Mrs. Phillips rose from her deep chair to greet the architect. All at once her face and manner seemed to lose the hard, cold surface that she had presented to the judge, the surface of a middle-aged, shrewd woman. Suddenly she expanded, opened herself graciously to the young man.

The old gentleman stalked out of the drawing-room, with a curt nod and a grunt for Hart. The architect looked to the widow for an explanation of the stormy atmosphere, but, ignoring the judge, she smiled all the warmer welcome to her visitor.

"So good of you to answer my note promptly," she murmured. "For I know how busy you are!"

"I had already promised myself the pleasure for to-day," Jackson replied quickly, using a phrase he had thought up on his way into the room.

And as he looked at her resting in her deep chair, he realized that it was a distinct pleasure to be there. He felt that here in Chicago even in the ugly drawing-room of the old-fashioned house Mrs. Will Phillips was much more of a person than she had been in Paris. Still, here as there, the woman in her was the first and last fact. She was thirty-seven, and in the very best of health. To one who did not lay exclusive emphasis on mere youth, the first bloom of the fruit, she was much more beautiful than when, as a raw girl from Ottumwa, she had married Willie Phillips. Sensitive, nervous, in the full tide of her physical life, she had what is euphemistically called to-day temperament. To this instinctive side of the woman, the handsome, strong young man had always appealed.

It is also true that she was clever, and had learned with great rapidity how to cover up the holes of a wretched education. At first, however, a man could think of but one thing in the presence of Mrs. Phillips: "You are a woman, and a very inviting one!"

Doubtless she meant that men should think that, and nothing more, at first. Those who had come through the fire, to whom she was cold and hard, like an inferior gem, might say later with the judge:—

"Louise flings her sex at you from the first smile. If you feel that sort of thing, the only thing to do is to run."

Jackson Hart had not yet reached this point of human experience. Nevertheless, he was but dimly aware that the woman opposite him troubled his mind, preoccupied as it happened to be with business, like a too pronounced perfume. Here, in the hard atmosphere of an American city, he was not inclined to remember the sentimentalities of his Paris days and was more interested in the widow's prospective house than in her personal charms. Accordingly, Mrs. Phillips, with quick perception, soon dropped the reminiscential tone that she had been inclined to take at first. She came promptly to business:—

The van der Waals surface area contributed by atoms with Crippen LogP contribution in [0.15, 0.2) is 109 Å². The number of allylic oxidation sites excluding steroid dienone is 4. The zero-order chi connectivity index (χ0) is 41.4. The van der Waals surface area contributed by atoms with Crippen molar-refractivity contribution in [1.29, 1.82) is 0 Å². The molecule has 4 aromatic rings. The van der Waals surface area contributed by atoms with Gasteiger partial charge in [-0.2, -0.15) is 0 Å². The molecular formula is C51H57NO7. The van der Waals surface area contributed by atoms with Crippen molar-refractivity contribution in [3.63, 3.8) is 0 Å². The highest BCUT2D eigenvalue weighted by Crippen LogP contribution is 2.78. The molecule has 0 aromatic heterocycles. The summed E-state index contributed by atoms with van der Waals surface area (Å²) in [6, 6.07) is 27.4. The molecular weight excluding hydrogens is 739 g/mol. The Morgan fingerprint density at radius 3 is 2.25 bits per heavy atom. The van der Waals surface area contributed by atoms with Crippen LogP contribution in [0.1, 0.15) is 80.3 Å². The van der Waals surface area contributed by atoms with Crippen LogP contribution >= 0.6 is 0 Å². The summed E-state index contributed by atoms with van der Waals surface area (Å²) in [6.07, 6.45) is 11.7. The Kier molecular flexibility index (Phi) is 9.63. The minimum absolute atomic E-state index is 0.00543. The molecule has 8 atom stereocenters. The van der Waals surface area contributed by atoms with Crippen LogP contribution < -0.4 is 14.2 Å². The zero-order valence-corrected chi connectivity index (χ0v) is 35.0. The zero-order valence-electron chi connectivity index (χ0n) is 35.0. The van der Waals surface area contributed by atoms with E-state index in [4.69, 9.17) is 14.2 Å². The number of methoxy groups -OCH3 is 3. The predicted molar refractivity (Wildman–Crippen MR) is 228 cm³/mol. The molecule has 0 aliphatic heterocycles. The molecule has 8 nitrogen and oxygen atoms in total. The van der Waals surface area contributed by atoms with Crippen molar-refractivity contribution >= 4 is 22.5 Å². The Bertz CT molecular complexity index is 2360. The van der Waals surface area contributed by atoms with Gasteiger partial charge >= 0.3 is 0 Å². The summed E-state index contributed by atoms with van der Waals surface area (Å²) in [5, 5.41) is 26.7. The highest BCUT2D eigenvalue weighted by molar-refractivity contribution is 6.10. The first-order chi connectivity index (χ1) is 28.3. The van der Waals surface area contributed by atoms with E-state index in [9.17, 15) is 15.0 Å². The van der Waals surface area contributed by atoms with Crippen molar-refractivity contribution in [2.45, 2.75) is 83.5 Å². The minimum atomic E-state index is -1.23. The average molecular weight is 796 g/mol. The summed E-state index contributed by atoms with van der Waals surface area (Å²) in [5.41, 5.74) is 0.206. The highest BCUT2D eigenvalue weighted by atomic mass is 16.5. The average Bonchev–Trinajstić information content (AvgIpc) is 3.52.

"Could you consider a small commission, Mr. Hart?" she asked with apparent hesitation.

The architect would have undertaken to build a doll's house. Nevertheless, his heart sank at the word "small."

"I so much want your advice, at any rate. I value your taste so highly. You taught me how to look at things over there. And we should agree, I am sure!"

Then she unfolded more plainly her purpose of building in Forest Park. She had thought of something Tudor. (She had been visiting at a Tudor house in the East.) But the architect, without debating the point, sketched on the back of an envelope the outline of an old French château,—a toy study in part of the famous château at Chenonceaux.

"What a lovely roof!" Mrs. Phillips exclaimed responsively. "And how the thing grows under your hand! It seems as though you must have had just what I wanted in mind." She leaned over the little piece of paper, fascinated by the architect's facility.

As he drew in the façade, he noticed that the widow had very lovely hair, of a tone rarely found in America, between brown and black,—dusky. Then he remembered that he had made the same observation before in Paris. The arch of her neck, which was strong and full, was also excellent. And her skin was of a perfect pallor.

By the time he had made these observations and finished his rough little sketch, the Tudor period had been forgotten, and the question of the commission had been really decided. There remained to be debated the matter of cost. After one or two tactful feints the architect was forced to ask bluntly what the widow expected to spend on the house. At the mention of money Mrs. Phillips's brows contracted slightly. A trace of hardness, like fine enamel, settled on her features.

"What could you build it for?" she demanded brusquely.

"Why, on a thing like this you can spend what you like," he stammered. "Of course a house in Forest Park ought to be of a certain kind,—to be a good investment," he added politely.

"Of course. Would twenty-five thousand dollars be enough?"

The architect felt relieved on hearing the size of the figure, but he had had time to realize that this agreeable client might be close in money matters. It would be well to have her mind keyed to a liberal figure at the start, and he said boldly:—

"You could do a good deal for that. But not a place like this,—such a one as you ought to have, Mrs. Phillips," he added, appealing to her vanity.

Once he had called her Louise, and they both were conscious of the fact. Nevertheless, she eyed him keenly. She was quite well aware that he wanted to get all the freedom to develop his sketch that a good sum of money would give, and also had in mind the size of his fee, which would be a percentage of the cost. But this consideration did not offend her. In this struggle, mental and polite, over the common topic of money, she expected him to assert himself.